A bawling baby.
An example of bawl is to sob loudly upon hearing bad news.
- to shout or call out noisily; bellow; yell
- to weep and wail loudly
Origin of bawlMiddle English baulen (found only in gerund, gerundive ) from Medieval Latin baulare, to bark and uncertain or unknown; perhaps Old Norse baula, to low like a cow; both of echoic origin, originally
- an outcry; bellow
- a noisy weeping
- to shout or call out
- Slang to scold angrily
verbbawled, bawl·ing, bawls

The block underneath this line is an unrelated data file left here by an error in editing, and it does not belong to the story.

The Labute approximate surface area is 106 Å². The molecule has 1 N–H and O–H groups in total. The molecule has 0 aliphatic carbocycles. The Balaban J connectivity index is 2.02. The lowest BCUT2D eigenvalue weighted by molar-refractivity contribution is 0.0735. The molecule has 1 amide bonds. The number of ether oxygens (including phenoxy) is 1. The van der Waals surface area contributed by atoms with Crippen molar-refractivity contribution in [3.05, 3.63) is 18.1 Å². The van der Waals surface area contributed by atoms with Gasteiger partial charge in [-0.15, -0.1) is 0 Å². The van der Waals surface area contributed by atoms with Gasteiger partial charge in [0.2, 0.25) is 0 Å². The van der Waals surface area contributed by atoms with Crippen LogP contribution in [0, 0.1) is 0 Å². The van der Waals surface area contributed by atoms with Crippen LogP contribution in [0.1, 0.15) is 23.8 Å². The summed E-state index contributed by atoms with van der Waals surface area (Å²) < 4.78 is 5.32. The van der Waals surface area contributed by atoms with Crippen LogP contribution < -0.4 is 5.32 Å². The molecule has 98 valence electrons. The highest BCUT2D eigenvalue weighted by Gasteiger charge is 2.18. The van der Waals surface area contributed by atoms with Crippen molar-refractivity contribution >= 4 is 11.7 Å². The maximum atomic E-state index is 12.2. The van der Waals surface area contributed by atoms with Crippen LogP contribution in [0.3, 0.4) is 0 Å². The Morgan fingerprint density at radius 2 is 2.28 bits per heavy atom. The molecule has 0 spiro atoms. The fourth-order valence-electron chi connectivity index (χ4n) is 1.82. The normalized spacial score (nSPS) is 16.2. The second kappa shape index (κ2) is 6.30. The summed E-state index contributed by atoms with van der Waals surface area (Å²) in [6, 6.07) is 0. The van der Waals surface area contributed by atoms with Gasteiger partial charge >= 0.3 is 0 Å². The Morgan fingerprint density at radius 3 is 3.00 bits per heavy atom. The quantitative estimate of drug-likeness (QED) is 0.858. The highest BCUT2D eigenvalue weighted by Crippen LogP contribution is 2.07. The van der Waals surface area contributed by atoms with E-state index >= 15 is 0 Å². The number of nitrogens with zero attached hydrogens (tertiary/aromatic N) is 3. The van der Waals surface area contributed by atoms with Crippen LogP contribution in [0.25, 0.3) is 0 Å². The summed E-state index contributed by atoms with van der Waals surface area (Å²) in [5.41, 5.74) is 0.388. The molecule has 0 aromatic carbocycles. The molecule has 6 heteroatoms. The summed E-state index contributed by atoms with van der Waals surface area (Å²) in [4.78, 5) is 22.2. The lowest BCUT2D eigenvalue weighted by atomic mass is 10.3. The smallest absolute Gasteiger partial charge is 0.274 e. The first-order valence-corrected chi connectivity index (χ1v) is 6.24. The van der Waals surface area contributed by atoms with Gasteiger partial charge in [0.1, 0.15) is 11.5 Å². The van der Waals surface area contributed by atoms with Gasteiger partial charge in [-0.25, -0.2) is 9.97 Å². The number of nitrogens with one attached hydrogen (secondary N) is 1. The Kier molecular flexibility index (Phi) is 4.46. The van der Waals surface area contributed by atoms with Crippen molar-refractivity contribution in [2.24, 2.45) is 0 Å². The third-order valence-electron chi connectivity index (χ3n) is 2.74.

- To cry or sob loudly; wail. See Synonyms at cry.
- To cry out loudly and vehemently; shout.
Origin of bawlMiddle English bawlen to bark from Medieval Latin baulāre to bark ( probably of Scandinavian origin ) or from Old Norse baula to low ( of imitative origin )
(third-person singular simple present bawls, present participle bawling, simple past and past participle bawled)
From Middle English bawlen, from Old Norse baula (“to low”) and/or Medieval Latin baulō (“bark”, verb), both from Proto-Germanic *bau- (“to roar”), from Proto-Indo-European *bau- (“to bark”), conflated with Proto-Germanic *bellaną, *ballijaną, *buljaną (“to shout, low, roar”), from Proto-Indo-European *bʰel- (“to sound, roar”). Cognate with Icelandic baula (“to moo, low”), Swedish böla (“to bellow, low”). More at bell.